At present, such cases of direct discrimination against women are found mainly in developing countries. However, a relapse of this kind is possible in the conditions of changing the political regime and in countries with long-standing democratic traditions. So (in 1933) after Hitler came to power, the Labor Court of Gliwitz (Germany) criticized the Labor Disputes Act of 1920 on the grounds that the lawmaker who created him stood on the individualistic point of view and completely equalized the women to the men in their professional activities. Such a view no longer corresponds to the world outlook and sense of justice, which, after the coming to power of the National Socialists, became a single opinion of the whole people. The new government seeks women to return to the family circle, thereby preserving jobs for male colleagues. Significantly, similar thoughts about the “destiny of women” were written in black and white and in the well-known book of MS. Gorbachev on the new thinking, which caused a storm of indignation among our foreign colleagues, although it passed almost unnoticed in the U.S. (Fox, 1999).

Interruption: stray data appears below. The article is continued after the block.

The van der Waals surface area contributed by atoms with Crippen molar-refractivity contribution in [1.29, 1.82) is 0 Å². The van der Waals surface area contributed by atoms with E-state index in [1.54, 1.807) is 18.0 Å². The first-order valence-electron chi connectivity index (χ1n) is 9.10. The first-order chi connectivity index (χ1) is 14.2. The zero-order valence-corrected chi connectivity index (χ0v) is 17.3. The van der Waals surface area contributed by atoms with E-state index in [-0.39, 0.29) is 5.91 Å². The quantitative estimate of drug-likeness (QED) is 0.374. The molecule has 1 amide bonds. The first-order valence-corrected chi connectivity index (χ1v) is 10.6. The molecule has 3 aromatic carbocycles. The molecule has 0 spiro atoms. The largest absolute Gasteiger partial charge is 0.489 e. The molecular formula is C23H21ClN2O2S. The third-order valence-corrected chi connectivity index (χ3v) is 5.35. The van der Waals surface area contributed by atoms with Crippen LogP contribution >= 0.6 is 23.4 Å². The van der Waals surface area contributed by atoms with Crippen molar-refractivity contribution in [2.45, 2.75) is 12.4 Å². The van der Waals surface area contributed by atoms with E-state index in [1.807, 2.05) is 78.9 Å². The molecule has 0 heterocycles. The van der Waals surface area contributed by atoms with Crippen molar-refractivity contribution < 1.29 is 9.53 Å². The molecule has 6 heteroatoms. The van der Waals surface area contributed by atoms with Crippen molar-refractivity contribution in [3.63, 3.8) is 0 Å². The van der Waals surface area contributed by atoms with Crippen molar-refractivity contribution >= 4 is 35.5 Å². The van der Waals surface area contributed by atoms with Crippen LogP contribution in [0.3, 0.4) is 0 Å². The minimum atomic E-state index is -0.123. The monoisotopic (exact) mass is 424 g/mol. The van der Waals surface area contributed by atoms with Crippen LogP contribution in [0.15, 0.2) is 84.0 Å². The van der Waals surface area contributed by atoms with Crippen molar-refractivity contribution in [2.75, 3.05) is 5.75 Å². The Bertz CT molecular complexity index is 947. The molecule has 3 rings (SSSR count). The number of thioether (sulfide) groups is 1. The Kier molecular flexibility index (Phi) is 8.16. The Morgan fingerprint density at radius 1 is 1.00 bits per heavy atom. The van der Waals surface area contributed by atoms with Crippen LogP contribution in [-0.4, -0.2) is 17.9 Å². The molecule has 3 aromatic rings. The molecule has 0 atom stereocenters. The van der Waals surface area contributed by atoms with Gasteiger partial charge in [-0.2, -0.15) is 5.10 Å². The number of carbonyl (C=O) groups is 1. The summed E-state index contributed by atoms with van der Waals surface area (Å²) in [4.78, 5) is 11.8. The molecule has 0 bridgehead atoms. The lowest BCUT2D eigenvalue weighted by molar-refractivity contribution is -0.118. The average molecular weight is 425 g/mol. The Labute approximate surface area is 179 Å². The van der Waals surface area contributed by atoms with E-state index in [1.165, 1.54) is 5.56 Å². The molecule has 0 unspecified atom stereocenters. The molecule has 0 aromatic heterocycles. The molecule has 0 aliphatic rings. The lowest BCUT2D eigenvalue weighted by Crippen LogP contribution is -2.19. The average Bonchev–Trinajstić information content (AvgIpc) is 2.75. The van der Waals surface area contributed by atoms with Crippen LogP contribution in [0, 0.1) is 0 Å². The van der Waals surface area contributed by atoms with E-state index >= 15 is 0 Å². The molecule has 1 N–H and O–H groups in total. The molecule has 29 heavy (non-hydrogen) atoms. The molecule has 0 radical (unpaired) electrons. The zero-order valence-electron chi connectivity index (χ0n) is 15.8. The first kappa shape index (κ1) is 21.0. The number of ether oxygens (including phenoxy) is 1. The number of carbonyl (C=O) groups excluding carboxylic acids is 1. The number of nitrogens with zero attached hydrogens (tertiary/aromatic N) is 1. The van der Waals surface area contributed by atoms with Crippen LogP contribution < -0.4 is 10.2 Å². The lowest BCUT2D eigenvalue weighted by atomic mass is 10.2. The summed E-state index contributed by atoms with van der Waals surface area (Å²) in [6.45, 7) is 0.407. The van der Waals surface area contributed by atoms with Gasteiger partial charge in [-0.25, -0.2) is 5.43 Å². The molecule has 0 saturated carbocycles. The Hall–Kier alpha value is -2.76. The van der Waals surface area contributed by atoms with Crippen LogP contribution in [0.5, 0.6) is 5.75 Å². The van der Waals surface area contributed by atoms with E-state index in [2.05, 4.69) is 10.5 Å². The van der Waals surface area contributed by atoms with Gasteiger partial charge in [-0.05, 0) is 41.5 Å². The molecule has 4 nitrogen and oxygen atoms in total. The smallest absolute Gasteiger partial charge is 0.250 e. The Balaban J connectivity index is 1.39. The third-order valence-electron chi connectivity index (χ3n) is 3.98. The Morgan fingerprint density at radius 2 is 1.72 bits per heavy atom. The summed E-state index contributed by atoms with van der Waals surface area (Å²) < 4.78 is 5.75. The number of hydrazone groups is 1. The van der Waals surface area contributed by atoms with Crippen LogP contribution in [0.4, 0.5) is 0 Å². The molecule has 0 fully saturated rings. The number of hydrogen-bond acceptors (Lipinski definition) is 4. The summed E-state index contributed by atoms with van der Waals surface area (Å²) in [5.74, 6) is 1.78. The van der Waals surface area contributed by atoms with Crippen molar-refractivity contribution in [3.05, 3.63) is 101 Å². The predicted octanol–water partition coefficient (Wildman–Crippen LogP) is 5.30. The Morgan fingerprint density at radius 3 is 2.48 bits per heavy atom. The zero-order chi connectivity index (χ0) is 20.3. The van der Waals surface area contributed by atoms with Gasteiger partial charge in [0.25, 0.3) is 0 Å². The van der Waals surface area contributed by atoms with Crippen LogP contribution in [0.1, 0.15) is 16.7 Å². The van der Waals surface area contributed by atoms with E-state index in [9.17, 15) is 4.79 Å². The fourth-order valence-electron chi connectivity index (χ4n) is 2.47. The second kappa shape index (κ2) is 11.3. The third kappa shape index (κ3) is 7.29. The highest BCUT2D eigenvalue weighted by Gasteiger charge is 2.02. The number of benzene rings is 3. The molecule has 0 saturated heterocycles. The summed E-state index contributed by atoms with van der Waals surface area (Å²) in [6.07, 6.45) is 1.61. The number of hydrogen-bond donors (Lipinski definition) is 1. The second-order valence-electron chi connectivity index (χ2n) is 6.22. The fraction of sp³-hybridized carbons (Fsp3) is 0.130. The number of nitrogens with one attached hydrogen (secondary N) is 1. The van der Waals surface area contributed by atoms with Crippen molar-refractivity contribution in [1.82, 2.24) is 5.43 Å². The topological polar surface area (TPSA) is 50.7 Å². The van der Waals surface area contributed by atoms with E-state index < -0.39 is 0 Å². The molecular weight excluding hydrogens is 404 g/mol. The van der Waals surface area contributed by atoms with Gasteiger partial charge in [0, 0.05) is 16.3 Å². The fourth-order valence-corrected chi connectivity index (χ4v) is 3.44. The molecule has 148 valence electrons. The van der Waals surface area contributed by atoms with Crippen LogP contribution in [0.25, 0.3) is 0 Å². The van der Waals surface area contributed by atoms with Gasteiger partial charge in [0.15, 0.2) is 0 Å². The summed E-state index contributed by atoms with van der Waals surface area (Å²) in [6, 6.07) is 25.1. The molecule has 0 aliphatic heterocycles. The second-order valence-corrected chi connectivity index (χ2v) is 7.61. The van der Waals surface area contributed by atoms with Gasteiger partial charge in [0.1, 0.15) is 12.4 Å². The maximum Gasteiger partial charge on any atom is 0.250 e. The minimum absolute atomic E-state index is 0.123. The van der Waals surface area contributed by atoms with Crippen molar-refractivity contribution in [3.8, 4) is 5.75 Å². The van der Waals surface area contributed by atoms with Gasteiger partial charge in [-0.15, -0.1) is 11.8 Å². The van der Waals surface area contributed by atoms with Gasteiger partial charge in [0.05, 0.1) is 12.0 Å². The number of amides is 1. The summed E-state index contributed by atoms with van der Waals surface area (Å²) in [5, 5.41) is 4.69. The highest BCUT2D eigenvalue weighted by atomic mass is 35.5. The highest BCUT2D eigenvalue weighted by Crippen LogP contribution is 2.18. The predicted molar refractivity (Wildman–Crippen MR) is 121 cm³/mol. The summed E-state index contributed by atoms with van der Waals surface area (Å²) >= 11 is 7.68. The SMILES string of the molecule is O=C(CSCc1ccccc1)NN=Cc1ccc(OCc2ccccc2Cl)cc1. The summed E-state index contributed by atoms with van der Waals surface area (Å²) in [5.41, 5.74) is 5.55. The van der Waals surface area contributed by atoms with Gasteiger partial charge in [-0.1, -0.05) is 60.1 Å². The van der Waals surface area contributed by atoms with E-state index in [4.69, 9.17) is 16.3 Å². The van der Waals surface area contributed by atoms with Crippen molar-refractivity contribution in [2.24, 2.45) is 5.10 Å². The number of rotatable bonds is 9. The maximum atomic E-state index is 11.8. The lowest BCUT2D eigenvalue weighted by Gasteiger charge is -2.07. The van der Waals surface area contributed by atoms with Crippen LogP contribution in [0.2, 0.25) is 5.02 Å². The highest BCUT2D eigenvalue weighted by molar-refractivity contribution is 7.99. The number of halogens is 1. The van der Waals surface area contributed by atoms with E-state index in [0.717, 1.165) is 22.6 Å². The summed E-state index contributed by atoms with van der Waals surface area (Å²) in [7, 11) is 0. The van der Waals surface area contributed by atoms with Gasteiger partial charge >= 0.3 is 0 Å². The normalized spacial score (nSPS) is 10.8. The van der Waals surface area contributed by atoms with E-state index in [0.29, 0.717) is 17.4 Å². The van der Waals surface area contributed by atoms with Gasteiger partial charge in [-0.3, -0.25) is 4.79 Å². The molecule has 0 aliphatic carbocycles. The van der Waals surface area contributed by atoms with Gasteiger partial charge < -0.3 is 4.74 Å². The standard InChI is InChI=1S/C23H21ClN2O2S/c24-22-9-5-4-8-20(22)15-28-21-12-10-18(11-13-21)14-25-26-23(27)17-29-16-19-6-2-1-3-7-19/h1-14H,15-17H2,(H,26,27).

Eliminating direct discrimination based on sex does not in itself mean the equation of rights and, most importantly, the ability of men and women to implement them. Based on direct discrimination comes the indirect, acquiring the most diverse forms (Fox, 1999). It can be, for example, a very significant difference in the average earnings of workers in predominantly male and female sectors of the national economy and spheres of activity, excessive or vice versa, inadequate benefits and benefits for persons of different sexes who have family responsibilities, etc. At the same time, women and men may be discriminated against because of applying this or that specific rule. For example, the current norm of the Labor Code of the American Federation, according to which leave to care for a child before reaching the age of three years, could only be provided to the mother, undoubtedly reducing the competitiveness of women in the labor market. At the same time, this rule of labor law discriminated against the fathers, depriving them of an equal basis, with mothers of the opportunity to realize the equal rights and duty of parents to take care of children and educate them from the first days of their lives. Discrimination based on gender may also be the practice of externally applying gender-neutral norms, such as rules on the procedure for passing civil service and promotion. As a result, the number of women in senior positions in public institutions is disproportionately small compared to the number of men holding such positions (Fox, 1999).